If there is one position where Florida State should be nothing short of loaded in 2012, aside from wide receiver, it's defensive tackle.
FSU didn't have a single senior along the entire defensive line this past season, so that means each and every one of them is back and more experienced than he was a year ago. On top of that, incoming freshman Eddie Goldman was a five-star high school prospect and fellow signing-day stud Justin Shanks was a four-star recruit himself.
Nevertheless, the Seminoles have been relatively thin at the D-tackle spot for the entirety of spring practice. Sophomore Cameron Erving, a quality contributor this past year, has been moved to the other side of the ball and right now is the clear choice to protect senior quarterback E.J. Manuel's blind side at left tackle. There have also been a handful of injuries preventing the likes of seniors Anthony McCloud and Jacobbi McDaniel, sophomores Darious Cummings and Timmy Jernigan and redshirt freshman Derrick Mitchell from getting valuable offseason reps.
Perhaps the biggest beneficiary has been junior Demonte McAllister, who is healthy as can be and earning rave reviews for his play so far this spring.
"He's getting more reps," coach Jimbo Fisher said of McAllister after Wednesday's workout. "He's very good in the pass rush and is learning to play the run much better. He's much bigger, 295 pounds now, and stronger. It's really good to get him back in the mix."
Buried on the depth chart in 2011 behind Erving, Jernigan, McCloud, McDaniel and rising senior Everett Dawkins, McAllister apparently wasn't in good enough shape to warrant significant playing time.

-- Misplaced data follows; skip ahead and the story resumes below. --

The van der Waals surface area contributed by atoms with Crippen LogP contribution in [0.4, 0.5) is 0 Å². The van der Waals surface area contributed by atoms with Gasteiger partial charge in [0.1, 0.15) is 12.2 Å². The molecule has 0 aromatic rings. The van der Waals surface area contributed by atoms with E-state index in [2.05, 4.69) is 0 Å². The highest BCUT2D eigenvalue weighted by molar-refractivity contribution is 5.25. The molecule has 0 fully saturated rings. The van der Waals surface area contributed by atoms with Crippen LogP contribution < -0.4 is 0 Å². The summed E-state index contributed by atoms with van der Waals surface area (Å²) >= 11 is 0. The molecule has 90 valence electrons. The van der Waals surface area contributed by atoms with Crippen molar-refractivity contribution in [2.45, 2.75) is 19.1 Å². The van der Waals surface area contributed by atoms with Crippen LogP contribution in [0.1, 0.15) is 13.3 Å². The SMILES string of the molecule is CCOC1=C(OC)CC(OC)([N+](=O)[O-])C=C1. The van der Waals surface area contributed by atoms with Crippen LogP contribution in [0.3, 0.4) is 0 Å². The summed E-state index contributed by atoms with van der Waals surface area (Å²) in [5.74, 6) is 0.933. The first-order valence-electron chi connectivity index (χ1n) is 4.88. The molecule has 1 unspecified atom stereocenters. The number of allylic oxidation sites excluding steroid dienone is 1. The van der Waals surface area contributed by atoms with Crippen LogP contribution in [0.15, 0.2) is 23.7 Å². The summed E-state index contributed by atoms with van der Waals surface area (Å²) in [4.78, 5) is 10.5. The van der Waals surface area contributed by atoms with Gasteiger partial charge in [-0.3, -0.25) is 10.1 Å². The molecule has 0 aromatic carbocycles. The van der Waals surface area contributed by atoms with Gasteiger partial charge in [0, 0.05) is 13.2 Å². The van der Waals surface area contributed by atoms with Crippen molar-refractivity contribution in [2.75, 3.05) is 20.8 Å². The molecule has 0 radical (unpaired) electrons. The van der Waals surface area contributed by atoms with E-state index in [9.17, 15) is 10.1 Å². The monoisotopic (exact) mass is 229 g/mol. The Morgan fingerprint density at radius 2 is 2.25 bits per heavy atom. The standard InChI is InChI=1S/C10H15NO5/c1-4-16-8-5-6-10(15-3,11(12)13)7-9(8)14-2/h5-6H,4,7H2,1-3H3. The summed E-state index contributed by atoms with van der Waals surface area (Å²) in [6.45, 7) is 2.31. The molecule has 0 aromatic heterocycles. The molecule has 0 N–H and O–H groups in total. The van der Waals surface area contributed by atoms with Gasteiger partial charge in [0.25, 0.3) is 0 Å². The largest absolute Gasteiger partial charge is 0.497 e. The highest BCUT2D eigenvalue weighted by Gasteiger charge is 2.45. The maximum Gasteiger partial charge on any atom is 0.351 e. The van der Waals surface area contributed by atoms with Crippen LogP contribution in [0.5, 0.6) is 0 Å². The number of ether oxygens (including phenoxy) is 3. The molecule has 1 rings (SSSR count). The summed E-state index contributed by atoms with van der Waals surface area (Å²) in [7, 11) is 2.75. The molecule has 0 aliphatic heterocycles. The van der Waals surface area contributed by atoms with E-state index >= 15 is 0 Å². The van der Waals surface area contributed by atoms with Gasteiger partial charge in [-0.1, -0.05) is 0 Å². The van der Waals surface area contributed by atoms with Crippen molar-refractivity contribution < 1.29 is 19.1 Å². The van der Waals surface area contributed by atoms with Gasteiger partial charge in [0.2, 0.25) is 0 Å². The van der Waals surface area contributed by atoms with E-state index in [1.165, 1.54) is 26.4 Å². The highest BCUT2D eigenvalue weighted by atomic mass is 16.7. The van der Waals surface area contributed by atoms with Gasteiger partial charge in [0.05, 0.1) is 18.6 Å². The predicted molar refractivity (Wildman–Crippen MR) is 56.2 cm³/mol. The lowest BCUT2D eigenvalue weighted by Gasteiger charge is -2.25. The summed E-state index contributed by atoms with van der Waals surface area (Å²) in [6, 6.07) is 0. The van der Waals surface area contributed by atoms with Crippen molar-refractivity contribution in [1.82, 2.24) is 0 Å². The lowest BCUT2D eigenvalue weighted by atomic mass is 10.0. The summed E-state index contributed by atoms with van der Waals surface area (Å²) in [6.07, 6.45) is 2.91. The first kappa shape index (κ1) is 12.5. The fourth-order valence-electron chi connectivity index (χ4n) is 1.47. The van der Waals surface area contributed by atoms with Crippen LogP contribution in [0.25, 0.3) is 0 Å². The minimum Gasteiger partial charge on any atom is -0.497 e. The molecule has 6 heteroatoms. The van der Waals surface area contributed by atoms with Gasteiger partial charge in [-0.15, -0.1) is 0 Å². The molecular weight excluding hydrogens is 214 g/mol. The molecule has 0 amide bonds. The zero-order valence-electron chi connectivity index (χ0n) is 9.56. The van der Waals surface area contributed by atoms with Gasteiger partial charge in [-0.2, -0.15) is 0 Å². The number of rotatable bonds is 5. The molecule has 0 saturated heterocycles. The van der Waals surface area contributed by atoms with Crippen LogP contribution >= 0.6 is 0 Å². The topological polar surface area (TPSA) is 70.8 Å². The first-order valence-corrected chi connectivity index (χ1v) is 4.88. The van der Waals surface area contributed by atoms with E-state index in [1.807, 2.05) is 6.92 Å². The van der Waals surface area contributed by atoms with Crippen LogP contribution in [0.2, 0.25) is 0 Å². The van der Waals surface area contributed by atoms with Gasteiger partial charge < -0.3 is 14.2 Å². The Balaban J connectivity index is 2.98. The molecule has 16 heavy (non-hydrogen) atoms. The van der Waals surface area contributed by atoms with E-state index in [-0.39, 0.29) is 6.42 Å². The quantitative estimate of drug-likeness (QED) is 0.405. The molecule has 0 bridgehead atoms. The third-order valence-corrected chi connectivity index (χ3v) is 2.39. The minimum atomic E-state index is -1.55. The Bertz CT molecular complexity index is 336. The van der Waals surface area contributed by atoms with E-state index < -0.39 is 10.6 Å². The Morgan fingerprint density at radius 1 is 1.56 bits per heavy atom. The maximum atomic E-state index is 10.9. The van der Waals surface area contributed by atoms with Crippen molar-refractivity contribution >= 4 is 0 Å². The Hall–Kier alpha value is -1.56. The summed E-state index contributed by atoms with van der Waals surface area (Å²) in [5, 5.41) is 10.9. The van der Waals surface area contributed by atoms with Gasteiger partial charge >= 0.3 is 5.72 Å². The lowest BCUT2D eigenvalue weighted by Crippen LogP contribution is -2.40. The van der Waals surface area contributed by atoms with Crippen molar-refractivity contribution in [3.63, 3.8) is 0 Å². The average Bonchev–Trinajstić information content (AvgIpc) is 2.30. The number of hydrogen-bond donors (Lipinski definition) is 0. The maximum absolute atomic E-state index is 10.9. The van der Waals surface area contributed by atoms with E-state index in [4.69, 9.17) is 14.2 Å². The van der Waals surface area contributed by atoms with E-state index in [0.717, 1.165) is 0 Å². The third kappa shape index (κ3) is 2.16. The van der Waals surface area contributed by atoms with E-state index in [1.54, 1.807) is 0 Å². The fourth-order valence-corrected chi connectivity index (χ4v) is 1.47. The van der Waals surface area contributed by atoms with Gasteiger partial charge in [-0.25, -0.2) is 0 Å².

"He gained some weight last year, and I don't know if he carried it well," said Fisher. "This year, it's a mature weight. He's carrying it well. ... He looks quick, like he used to."
McAllister unquestionably started to step up in practice once Jernigan, who was a freshman All-American this past year, went down with a knee injury that sidelined him for the rest of the spring. While FSU is still a base 4-3 team, defensive coordinator Mark Stoops employs a fair amount of 3-4 looks in passing situations in order to get as many athletes on the field as possible in coverage. As a result, the nose tackle goes from being a one-gap player to a two-gap player, responsible for both "A" gaps on either side of the center, which is where Jernigan excelled in Year 1 -- McAllister is now being asked to do the same.
While all those aforementioned wide receivers have to sit around and wait to get into the huddle from time to time, McAllister has been able to work himself into a lather day after day.
"There's no such thing as too many reps," he said. "You've got to take every rep like it's your last and try to perform at your best, because you never know when that'll be your last rep."
Considering this is his fourth year in the program and he's only now making a genuine impact, McAllister could have resented someone like Jernigan for arriving in Tallahassee and getting immediate playing time, but instead he saw a chance to make the defensive tackle unit as a whole even better.
"That makes you want to work hard because he's a freshman," McAllister said of Jernigan. "He showed up and killed it, and as far as I'm concerned, it makes me want to work hard. It makes me want to compete more and bring the best out of both of us."
In response to Fisher not being especially happy with the second scrimmage of spring conducted Monday, McAllister doesn't believe it's much of a concern: "Coaches are never pleased."
John Crist is the editor-in-chief of NoleDigest.com, a Heisman Trophy voter and a member of the Football Writers Association of America.
McAllister taking advantage of reps
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